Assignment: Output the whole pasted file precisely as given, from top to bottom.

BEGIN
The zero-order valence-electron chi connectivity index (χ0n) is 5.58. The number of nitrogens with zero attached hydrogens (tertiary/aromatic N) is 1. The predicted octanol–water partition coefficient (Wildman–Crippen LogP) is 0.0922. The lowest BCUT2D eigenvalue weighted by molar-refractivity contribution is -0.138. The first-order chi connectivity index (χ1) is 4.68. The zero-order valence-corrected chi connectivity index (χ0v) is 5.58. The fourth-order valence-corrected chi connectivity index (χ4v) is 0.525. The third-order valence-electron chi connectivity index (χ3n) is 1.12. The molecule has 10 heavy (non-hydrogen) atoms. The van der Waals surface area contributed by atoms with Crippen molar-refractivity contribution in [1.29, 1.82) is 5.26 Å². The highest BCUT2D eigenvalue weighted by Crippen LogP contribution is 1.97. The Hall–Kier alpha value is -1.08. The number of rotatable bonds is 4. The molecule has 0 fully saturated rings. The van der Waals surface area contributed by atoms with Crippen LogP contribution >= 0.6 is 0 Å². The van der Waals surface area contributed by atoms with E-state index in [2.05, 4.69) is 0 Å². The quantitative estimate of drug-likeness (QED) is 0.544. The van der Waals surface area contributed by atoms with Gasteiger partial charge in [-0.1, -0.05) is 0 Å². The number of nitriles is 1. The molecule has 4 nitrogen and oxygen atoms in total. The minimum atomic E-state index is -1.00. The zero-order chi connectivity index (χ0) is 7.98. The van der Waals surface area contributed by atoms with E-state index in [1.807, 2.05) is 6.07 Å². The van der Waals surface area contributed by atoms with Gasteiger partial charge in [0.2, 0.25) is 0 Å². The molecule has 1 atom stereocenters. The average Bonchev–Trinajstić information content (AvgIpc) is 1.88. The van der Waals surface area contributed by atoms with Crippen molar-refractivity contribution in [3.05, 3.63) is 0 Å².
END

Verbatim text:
The zero-order valence-electron chi connectivity index (χ0n) is 5.58. The number of nitrogens with zero attached hydrogens (tertiary/aromatic N) is 1. The predicted octanol–water partition coefficient (Wildman–Crippen LogP) is 0.0922. The lowest BCUT2D eigenvalue weighted by molar-refractivity contribution is -0.138. The first-order chi connectivity index (χ1) is 4.68. The zero-order valence-corrected chi connectivity index (χ0v) is 5.58. The fourth-order valence-corrected chi connectivity index (χ4v) is 0.525. The third-order valence-electron chi connectivity index (χ3n) is 1.12. The molecule has 10 heavy (non-hydrogen) atoms. The van der Waals surface area contributed by atoms with Crippen molar-refractivity contribution in [1.29, 1.82) is 5.26 Å². The highest BCUT2D eigenvalue weighted by Crippen LogP contribution is 1.97. The Hall–Kier alpha value is -1.08. The number of rotatable bonds is 4. The molecule has 0 fully saturated rings. The van der Waals surface area contributed by atoms with Crippen LogP contribution >= 0.6 is 0 Å². The van der Waals surface area contributed by atoms with E-state index in [2.05, 4.69) is 0 Å². The quantitative estimate of drug-likeness (QED) is 0.544. The van der Waals surface area contributed by atoms with Gasteiger partial charge in [-0.1, -0.05) is 0 Å². The number of nitriles is 1. The molecule has 4 nitrogen and oxygen atoms in total. The minimum atomic E-state index is -1.00. The zero-order chi connectivity index (χ0) is 7.98. The van der Waals surface area contributed by atoms with E-state index in [1.807, 2.05) is 6.07 Å². The van der Waals surface area contributed by atoms with Gasteiger partial charge in [0.2, 0.25) is 0 Å². The molecule has 1 atom stereocenters. The average Bonchev–Trinajstić information content (AvgIpc) is 1.88. The van der Waals surface area contributed by atoms with Crippen molar-refractivity contribution in [3.05, 3.63) is 0 Å².